Tevez was a dribbling dervish through the middle. Wright-Phillips was a zephyr down the right, showing pace and verve. But the catalyst was Craig Bellamy, embodying Hughes’ call to get at Arsenal again and again. If there was one sadness on the night, barring Wenger’s undignified refusal to shake Hughes’ hand, it was the fact that Bellamy did not get the goal his endless endeavour deserved.
The Welshman was everywhere, creating Weiss’ goal, coaxing his team-mates to keep a high tempo, even bawling out the physio, Lee Nobes, when the ice for his knee did not arrive quickly enough. Probably too cold as well. City look so much sharper and up for the challenge with Bellamy in their midst.
Ian Herbert, The Independent
Whatever the controversies and sub-plots of the night, City delivered, with Carlos Tevez, Shaun Wright-Phillips and Craig Bellamy dazzling in the extreme. Their goals, taken with a first for the club by Vladimir Weiss, one of the young breed who some had feared might be elbowed out by the City juggernaut, will live in City lore for many a long year.James Ducker, The Times
It was simply impossible to overstate how desperate everyone associated with City was to win, from the marketing men who did their best to rouse the crowd by dimming the lights before kick-off and projecting a blue moon on to one of the stands as the supporters belted out the club’s anthem, to the players, to Hughes and his staff to the owners. Khaldoon al-Mubarak watched from the directors’ box, the first time the City chairman has seen back-to-back City games in the flesh. Read into that what you will, but after the drudgery he was forced to sit through against Hull, Sheikh Mansour’s right-hand man will have been struck by the energy and exuberance of the team. You almost shared City’s hunger.Ian Ladyman, Daily Mail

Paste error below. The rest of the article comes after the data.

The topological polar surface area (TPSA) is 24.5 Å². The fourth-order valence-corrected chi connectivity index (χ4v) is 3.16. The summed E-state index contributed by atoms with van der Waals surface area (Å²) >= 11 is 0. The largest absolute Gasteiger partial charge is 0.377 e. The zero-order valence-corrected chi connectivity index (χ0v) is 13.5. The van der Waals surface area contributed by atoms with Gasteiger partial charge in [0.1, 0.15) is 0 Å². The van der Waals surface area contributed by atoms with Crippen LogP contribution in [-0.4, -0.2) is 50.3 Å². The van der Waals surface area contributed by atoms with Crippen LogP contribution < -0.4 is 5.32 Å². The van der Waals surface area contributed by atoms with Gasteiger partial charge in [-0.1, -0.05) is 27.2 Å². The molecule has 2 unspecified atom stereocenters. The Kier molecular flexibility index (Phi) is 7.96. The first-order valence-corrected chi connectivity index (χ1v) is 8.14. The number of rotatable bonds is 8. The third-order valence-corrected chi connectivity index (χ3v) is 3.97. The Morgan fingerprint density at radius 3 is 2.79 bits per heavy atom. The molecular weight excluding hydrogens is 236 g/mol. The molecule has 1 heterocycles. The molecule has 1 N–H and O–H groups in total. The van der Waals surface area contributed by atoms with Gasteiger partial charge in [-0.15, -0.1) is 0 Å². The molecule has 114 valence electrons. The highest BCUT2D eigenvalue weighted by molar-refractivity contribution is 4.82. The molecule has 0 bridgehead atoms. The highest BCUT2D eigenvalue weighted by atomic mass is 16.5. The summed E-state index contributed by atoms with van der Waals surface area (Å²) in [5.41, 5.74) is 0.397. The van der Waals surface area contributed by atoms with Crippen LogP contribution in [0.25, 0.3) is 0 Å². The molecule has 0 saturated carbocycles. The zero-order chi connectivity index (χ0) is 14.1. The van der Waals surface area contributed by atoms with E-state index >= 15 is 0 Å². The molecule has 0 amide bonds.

For all their recent and obvious flaws in the Barclays Premier League, where they have drawn seven successive games and are seventh in the table, City were superb, playing the type of football and scoring the kind of goals that the club's owners have spent £200million to see.Kevin McCarra, The Guardian
The emphasis put on the occasion by City's manager had its risks. A disappointment for his best line-up would have been no preparation at all for confronting Chelsea at this ground in the league on Saturday. As it is, there should be a reward in replenished self-belief now. City will believe that their wait for a league victory may be approaching its end.
Whatever else is said about the side, no one could have depicted them last night as well-heeled footballers whose main ambition is to keep on collecting their wages. The home crowd certainly did not confine itself to a token interest. If City lacked anything in the first half it was the precision needed to lay on a really inviting chance.